If given the option, would you choose the path of suffering? I would guess the average person would answer “no.” Were it up to me, suffering would not be on my radar, and most definitely not on my bucket list.
Compared to most of the world, I can’t say I’ve suffered much. But I do have my share of battle scars. There was a season in my life when it seemed I’d escape the fires of one trial only to encounter the next. And while it wouldn’t have been my first choice to endure what I did, in retrospect I’m grateful for that season.
If anything, I’m more real now than ever before. There was a time when I lacked genuine empathy when someone else was struggling. I wanted to understand, but couldn’t. Now I can say, “I’ve been there.” Maybe not in the exact circumstance, but I’ve been in some deep valleys and survived. And because of it, I can not only relate, but I can encourage others through their own valleys.
Going through the adoption process has given me understanding for anyone waiting for something they’ve always longed for. Having a special needs child has given me greater love for other parents in a similar situation, and for children who are uniquely created. Having another child with health issues and dealing with my own chronic fatigue has given me deeper compassion for the sick. And enduring a long season where we didn’t know where our basic provisions would come from has given me empathy for the unemployed, the homeless, and anyone struggling.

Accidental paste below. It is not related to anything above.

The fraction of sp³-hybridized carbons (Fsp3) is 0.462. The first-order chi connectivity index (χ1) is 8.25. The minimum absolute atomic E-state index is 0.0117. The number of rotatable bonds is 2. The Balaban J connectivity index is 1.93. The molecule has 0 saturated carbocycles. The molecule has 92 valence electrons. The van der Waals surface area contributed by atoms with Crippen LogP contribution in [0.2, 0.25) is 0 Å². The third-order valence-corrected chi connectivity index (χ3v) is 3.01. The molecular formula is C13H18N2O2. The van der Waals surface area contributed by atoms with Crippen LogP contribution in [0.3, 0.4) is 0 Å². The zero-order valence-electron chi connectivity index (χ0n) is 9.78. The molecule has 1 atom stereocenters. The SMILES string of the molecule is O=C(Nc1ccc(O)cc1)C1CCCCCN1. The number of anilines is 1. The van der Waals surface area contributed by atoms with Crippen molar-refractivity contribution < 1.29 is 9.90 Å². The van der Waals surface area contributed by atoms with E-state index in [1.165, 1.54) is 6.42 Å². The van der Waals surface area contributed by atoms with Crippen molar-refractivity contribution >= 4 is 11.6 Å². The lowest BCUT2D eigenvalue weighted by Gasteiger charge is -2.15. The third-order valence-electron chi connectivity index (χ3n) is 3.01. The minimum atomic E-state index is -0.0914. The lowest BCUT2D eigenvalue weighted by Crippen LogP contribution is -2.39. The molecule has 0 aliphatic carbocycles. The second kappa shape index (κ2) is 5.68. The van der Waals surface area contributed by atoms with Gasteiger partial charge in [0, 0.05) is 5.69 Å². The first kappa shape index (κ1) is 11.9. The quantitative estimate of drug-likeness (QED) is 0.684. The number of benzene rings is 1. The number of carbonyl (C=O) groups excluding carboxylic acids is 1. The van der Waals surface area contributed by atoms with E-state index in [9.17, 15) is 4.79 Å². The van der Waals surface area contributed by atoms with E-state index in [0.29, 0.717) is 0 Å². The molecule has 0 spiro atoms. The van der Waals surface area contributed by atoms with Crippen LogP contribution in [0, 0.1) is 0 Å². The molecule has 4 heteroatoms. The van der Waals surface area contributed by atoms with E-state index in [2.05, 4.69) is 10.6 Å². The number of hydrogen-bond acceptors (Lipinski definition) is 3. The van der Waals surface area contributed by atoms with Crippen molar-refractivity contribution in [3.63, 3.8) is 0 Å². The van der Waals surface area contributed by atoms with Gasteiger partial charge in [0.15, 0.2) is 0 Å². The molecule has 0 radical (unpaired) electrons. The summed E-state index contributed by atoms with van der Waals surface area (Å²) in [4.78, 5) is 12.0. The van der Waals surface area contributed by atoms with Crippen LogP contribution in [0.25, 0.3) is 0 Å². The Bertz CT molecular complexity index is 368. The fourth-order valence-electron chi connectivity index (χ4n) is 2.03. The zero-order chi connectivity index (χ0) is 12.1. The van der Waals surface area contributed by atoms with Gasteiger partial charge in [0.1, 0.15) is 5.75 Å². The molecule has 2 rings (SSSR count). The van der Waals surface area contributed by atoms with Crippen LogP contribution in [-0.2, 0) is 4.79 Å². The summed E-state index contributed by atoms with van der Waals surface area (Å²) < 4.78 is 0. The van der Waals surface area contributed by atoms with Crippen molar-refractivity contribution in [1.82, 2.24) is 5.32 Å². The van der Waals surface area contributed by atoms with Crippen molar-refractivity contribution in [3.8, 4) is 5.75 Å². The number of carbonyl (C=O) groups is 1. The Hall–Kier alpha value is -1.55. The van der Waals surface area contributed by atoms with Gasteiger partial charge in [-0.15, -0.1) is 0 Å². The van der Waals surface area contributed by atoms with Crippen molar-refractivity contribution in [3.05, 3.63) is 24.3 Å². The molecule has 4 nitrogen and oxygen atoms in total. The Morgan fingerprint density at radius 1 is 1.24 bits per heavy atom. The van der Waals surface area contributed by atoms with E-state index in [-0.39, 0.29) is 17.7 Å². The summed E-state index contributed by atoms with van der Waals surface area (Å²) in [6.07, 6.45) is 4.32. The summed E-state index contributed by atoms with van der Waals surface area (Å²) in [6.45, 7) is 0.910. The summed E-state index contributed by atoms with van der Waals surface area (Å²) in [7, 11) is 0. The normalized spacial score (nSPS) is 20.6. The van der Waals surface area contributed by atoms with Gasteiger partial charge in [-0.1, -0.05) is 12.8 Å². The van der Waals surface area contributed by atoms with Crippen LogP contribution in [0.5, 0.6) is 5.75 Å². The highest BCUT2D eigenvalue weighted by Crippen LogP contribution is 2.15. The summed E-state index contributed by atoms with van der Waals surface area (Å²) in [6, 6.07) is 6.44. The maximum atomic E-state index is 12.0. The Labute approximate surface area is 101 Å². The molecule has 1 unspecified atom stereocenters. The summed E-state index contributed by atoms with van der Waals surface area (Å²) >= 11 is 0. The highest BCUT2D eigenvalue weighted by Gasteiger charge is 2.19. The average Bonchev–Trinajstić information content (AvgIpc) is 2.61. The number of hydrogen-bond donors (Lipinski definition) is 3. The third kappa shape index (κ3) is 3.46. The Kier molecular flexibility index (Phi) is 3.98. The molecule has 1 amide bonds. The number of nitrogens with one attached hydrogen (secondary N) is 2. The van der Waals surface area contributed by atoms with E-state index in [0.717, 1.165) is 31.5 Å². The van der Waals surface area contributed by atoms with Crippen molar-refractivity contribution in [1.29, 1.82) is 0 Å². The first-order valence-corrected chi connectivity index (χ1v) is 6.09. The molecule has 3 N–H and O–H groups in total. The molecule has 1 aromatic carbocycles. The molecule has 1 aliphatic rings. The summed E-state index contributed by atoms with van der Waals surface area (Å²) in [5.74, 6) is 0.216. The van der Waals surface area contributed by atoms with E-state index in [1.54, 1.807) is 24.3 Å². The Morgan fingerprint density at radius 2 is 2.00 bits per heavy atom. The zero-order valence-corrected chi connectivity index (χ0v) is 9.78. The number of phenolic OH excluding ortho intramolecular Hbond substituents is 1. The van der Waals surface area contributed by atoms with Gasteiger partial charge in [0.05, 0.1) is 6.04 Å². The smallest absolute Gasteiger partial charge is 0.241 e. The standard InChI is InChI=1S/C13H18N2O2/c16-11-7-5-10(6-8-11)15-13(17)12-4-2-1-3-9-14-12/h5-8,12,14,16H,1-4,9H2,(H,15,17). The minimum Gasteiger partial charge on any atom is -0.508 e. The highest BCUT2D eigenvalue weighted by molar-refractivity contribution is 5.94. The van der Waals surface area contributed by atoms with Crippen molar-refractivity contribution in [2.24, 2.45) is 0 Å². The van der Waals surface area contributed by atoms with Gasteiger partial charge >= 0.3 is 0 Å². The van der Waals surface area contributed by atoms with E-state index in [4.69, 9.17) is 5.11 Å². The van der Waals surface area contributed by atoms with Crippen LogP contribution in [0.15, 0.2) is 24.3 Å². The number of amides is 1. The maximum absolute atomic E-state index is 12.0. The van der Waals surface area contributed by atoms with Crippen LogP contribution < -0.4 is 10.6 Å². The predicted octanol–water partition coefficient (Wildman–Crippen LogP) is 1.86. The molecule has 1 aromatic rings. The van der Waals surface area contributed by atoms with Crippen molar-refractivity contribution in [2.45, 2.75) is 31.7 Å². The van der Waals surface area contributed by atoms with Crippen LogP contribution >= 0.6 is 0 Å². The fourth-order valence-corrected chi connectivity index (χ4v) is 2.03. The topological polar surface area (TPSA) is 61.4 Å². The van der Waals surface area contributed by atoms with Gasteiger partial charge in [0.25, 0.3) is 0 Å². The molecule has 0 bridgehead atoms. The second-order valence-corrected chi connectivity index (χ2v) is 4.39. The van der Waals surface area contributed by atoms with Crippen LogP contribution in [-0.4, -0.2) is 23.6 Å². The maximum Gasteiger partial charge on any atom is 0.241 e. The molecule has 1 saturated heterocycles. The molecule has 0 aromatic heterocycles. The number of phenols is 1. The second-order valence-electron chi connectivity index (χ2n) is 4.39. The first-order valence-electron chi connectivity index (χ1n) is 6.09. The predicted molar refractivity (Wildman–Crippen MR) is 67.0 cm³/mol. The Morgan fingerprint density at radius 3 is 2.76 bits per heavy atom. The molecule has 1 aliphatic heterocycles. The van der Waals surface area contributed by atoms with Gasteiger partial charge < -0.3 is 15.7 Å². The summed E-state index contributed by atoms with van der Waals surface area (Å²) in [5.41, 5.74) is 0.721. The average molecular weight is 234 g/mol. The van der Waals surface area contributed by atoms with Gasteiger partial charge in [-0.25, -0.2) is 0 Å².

The list could go on. I admit, there was a time when I’d rather pull the covers over my head than face another trial. But I can now say that my faith has been refined in the fire, and I’ve come out stronger. I’ve seen the depths of some pretty dark caverns, but I’ve also seen the point when light breaks through and darkness is overcome. My battle scars are blessings in disguise. Because of them, I can say with confidence, “There is no pit so deep that God’s love is not deeper still.”
Quote by: Corrie ten Boom
Photo Credit: Free stock photos of depression · Pexels